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Published on : Tuesday, February 2, 2016
The Tourism & Transport Forum Australia (TTF) is encouraging the Australian tourism industry to express its opposition to the Federal Government’s $540 million backpacker tax by supporting a petition launched by the National Farmers’ Federation today.
The Federal Government announced in last year’s budget that it will abolish the tax-free threshold for working holiday makers from 1 July 2016 – essentially slugging them with a $540 million backpacker tax.
“Governments for many years have seen overseas backpackers as an easy mark for hiking visa fees and now we are seeing the result of this greedy cash grab with a significant decline in backpackers visiting Australia such as the number of Irish backpackers halving in the last three years,” said Margy Osmond, TTF CEO.
“The average eight month working holiday maker spends more than $13,000 during their stay. This helps to support local economies and jobs as they travel around the country on their holiday.
“Backpackers are an important part of the workforce mix for the tourism and hospitality sectors just as much as they are to Australia’s agriculture industry – these are industries in which seasonally-based operation and remoteness makes it hard to secure a locally-based workforce.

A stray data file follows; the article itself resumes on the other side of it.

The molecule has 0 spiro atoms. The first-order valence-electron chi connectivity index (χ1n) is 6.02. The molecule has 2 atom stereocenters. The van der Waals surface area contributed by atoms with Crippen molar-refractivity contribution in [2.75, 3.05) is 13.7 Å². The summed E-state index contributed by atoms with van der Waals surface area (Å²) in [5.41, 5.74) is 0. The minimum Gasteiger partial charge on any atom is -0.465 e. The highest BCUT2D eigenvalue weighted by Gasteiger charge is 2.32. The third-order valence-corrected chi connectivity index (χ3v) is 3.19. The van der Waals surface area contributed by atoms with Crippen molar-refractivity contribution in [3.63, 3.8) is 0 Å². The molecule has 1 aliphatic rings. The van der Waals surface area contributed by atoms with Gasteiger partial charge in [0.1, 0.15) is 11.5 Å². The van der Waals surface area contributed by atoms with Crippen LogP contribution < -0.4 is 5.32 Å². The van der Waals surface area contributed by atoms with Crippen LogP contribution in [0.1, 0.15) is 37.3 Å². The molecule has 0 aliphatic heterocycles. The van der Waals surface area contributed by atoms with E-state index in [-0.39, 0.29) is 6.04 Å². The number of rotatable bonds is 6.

“Backpackers have the entire world to choose from for a working holiday and the Australian Government’s policy to slug them with $540 million in a new backpacker tax is encouraging them to go elsewhere.
“In simple terms a working holiday maker earning $21 per hour and paying 1/3 in tax on the first dollar they earn has only $14 left for accommodation, food and transport with no capacity to save to further their travels in Australia and no incentive to work.
“If we want a strong tourism sector contributing to our nation’s economy we should be encouraging more overseas visitors to undertake working holidays through our beautiful country.
“We are encouraging the Federal Government to reject this false economy and work with the tourism and agriculture industries to make our country a welcoming and competitive place for backpackers to visit on a working holiday.”